Why the deer love us – and yours can too!

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First off, thanks to Amanda for letting me guest blog on her awesome site. I have never seen so much great eco-info all in once place. I try to be as green as I can, taking into consideration cost and practicality. But happily, there more ways to save than to spend while being eco conscious. I’m here to tell you about one of them my husband and I do.

Composting. Sounds messy and gross, but actually it can be a lot of fun. And it’s a real conversation starter – “Oh, please don’t throw your food away. Put it in this bowl on our counter. We save it and throw it outside in our bin.” You should see the looks we get. But most of our friends become really interested once we start telling them what we plan on doing with all our “trash” outside. I’ve had people actually save things like egg shells (which are wonderful for compost) from their kitchens to give to me when I visit. It can be a little awkward accepting food scraps at first from friends – you want to assure others you are not homeless or in desperate need of a meal – but it’s become wonderful to get and know they feel like in a small way they are helping the environment too.

My husband and I first started composting after seeing a really cute bin in a Williams Sonoma catalog. Too bad the thing was like $200 to throw food and leaves into. We passed and ended up finding one in Home Depot for around $50. It was a cinch to put together, like a little house with 4 plastic sides and a pop up lid. Since it was summer, we started to fill it with our grass clippings and old food.

However, we live in a really windy place, so one night we heard a huge bump against our house and both looked at each other in horror. Racing outside, we found… nothing. The bin had blown away. All the way down to our neighbors home where it smashed up against the side of her house. Grass clippings everywhere. We picked it up, silently praying she wouldn’t come out and ask what on earth we were doing. The next day, we stuck iron stakes all around it. It’s never moved since.

We plan on using the compost for our garden this summer. We live in a rocky soil area, so having soil rich in nutrients will help tremendously with plant growth. In other words – everything we put in the ground dies. Or is eaten by deer.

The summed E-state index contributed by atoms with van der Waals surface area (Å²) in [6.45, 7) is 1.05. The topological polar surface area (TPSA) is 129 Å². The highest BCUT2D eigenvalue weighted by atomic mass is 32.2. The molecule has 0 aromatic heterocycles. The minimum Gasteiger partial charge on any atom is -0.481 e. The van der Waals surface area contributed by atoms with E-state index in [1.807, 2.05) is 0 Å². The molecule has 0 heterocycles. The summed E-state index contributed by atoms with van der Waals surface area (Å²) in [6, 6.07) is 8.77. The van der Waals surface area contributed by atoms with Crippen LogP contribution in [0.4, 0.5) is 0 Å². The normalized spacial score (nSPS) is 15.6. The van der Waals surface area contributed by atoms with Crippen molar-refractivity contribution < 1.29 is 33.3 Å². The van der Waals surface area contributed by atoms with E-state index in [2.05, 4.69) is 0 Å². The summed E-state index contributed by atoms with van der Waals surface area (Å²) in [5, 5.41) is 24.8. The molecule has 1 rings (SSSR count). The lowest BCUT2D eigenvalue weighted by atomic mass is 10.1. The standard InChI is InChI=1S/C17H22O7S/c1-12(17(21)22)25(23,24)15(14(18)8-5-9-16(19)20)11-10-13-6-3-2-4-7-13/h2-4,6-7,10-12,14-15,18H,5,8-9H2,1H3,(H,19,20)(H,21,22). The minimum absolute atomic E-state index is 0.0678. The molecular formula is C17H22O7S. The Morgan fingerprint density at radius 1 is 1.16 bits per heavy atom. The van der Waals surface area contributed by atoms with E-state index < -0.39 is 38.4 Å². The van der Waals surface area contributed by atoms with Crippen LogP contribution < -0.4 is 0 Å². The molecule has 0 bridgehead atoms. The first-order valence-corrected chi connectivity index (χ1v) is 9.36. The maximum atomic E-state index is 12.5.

Speaking of which, the deer often stop by our home to look into the compost bin. I will forget to shut the lid and they can smell it. So I’ll see them prance across our lawn and the next thing you know there’s a small herd all gathered round eating out of it. Because it’s illegal to feed the deer, we really should keep it closed. (Sometimes I feel bad when they look skinny so I “accidentally” keep it open. I love deer.)

Composting creates it’s own natural heat to break down the food and organic material you throw in. We try to avoid tossing in things with pesticides or any type of chemicals, because it affects how the soil feeds the plants later on. Also, don’t put in things like meat, fish, plastic, metal – because, um, well metal and plastic don’t break down, and meat and fish make it stink. And rot. So unless you’re a fan of maggots, meat stays in the trash.

There are surprising things you can put in, like dryer and vacuum cleaner lint. Hair – both human and pet. (We put cat hair from when we clean up the couches, but I pass on human hair. Weirds me out.) Coffee and tea grounds, and wax paper. There is a bowl on our counter where we throw in the food scraps during cooking, and keep them until it’s full. Sometimes one of us will forget to empty it and when I wake up in the morning it causes me to search throughout the house looking for the animal that died. That only happens after a few days of putting things in though. It was amazing to me the amount of food scraps we just tossed. Even though it still bothers me when we find something in the fridge that went bad a month ago, at least it can be used to help us have more soil.

Being eco friendli-er doesn’t have to be hard, or costly. It can pay off later on when things you would have tossed out anyway save you money on buying expensive dirt. It’s little changes that can make a big difference in your life and the world around you, and you just might end up having the most popular house on the block – according to the deer anyway.

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Hey, Amanda here!

I just wanted to give a great big thank you to Diana for this great and entertaining post 🙂

Please head on over to her blog for more great posts on a range of topics, product reviews (giveaways too!) and more!
Amanda Hearn
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